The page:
Who would have guessed by exchanging food ingredients, having a great coffee talk I would end up joining several wild game groups here in The Netherlands. My curiosity has introduced me to otherwise unknown enthusiastic wild game gourmets of cooks and hunters. After a short hesitant period, I ended up buying a wild rabbit or hare directly from a hunter and prepared it Sichuan style version with the infamous dried peppers ‘hua jiao‘ 花椒粒 and ‘la jiao’ 辣椒乾 (literal translation is flower pepper kernels and dried Sichuan chilli). Both are very distinctive spices and not easily replaced if you want to create this particular taste.
Most likely these ingredients are not standard in most Europeans household, for convenience I have added the images to be easily recognised. So you know what to search for, or ask at the Chinese supermarkets or Asian Toko’s.
Homemade Sichuan hot chilli oil is an infused aromatic oil, made of grounded Sichuan chilli peppers (la jiao) and flower pepper (hua jiao) to flavour the oil together with other spices. It is used as a finish in many stir-fries, swirled on top of noodle soups and an integral part in marinades for spicy appetisers. A part of my last batch ended up as food gifts so I need to start over to refill and stock up my own pantry. In the supermarkets/Toko’s, you can buy standard Chilli oil and for sure, the bigger branches may carry a brand of aromatic Sichuan oil as well.
Most Chinese supermarkets carry several brands, for advanced gourmet sleuths they will have like me two kinds of sesame oils (or more) for their distinct flavours and purposes. If you are just venturing into Asian cooking, you can luckily buy smaller bottle quantities and experience the differences by yourself. Once in your pantry, it will find its way in many other dishes and cooking styles. Note of caution, sesame oil is not intended for frying, but only quick sauté for example to fragrance a dressing or sauce at the end of cooking.
Spicy Hare or Rabbit in Chinese Food Therapy
In my childhood rabbit meat was a staple ingredient and prepared by my parents in many dishes stir-fries, stews, and herbal soups with traditional Chinese medicine. The latter to make a tonic with the purpose of strengthening and nourishing the body. Cooking with Chinese herbs is about recuperating the body and rabbit meat is well known for its high protein content.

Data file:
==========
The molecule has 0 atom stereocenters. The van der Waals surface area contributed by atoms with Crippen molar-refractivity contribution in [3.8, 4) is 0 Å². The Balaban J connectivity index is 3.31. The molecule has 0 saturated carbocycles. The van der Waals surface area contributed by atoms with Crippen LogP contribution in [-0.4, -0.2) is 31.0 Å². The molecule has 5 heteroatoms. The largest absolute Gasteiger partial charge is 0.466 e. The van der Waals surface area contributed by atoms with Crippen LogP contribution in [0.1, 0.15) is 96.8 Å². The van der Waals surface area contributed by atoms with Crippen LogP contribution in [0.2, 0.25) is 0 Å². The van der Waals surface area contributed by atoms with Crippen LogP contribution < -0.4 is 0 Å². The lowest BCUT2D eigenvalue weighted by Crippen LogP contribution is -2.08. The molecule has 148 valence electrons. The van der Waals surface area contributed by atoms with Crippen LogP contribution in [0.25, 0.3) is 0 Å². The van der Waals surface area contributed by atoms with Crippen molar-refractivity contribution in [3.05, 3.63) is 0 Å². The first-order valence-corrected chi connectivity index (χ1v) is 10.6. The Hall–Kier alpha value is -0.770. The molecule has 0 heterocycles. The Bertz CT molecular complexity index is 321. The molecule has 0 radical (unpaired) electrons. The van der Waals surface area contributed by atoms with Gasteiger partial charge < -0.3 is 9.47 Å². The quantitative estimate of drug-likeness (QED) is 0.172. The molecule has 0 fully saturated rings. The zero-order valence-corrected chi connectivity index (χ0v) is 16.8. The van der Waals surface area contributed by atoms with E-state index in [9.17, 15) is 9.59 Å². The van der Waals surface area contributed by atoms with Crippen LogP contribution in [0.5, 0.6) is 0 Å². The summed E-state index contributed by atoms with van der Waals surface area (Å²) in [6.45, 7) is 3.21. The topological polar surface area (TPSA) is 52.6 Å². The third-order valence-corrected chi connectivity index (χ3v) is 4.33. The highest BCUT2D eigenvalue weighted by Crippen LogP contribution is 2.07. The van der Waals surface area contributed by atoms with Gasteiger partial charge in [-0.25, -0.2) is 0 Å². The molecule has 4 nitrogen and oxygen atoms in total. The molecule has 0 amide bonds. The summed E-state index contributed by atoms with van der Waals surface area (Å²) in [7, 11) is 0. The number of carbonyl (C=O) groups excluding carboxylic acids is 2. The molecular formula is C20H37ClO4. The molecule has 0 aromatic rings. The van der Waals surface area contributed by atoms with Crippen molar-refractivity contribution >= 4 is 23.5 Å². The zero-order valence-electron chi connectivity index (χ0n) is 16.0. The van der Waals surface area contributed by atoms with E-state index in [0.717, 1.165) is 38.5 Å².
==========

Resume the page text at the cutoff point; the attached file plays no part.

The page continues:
In Chinese dietic therapy; “According to TCM food, like medicine can be divided into the characteristics cold-hot-cool-warm, which when applied right, can help the patient to overcome an inclination to or even a manifested disease and thus achieve the same goal which medicaments would”. For more information on the use of tonics and food therapy, click on the links. Browse the internet for more in-depth TCM information and/or elaborate search on practices and belief system.
Rabbit or Hare meat is considered foods with warming qualities, to use this effect I thought to surprise the family dinner with a different wild game dish adding a bit of spice. A few days later I posted food pics of my Sichuan style cooked spicy hare dish just for fun between all other social media posts. To my big surprise, it was received with great enthusiasm by community members and other social media channels. Request poured in to share my recipe with ingredients and preparation method.
Instead of a wild rabbit, hare, you can make this dish with other meats as well, for e.g. lamb would be very nice with the peppers, capsicum, and daikon (rettich or aka white carrot). The good part here is again the stir-fry technique and use of spices remain the same, but meat and vegetables can be easily substituted with what you have at hand or your favourite choice instead.
To prepare this dish for dinner follow the recipe and method in the link hereunder.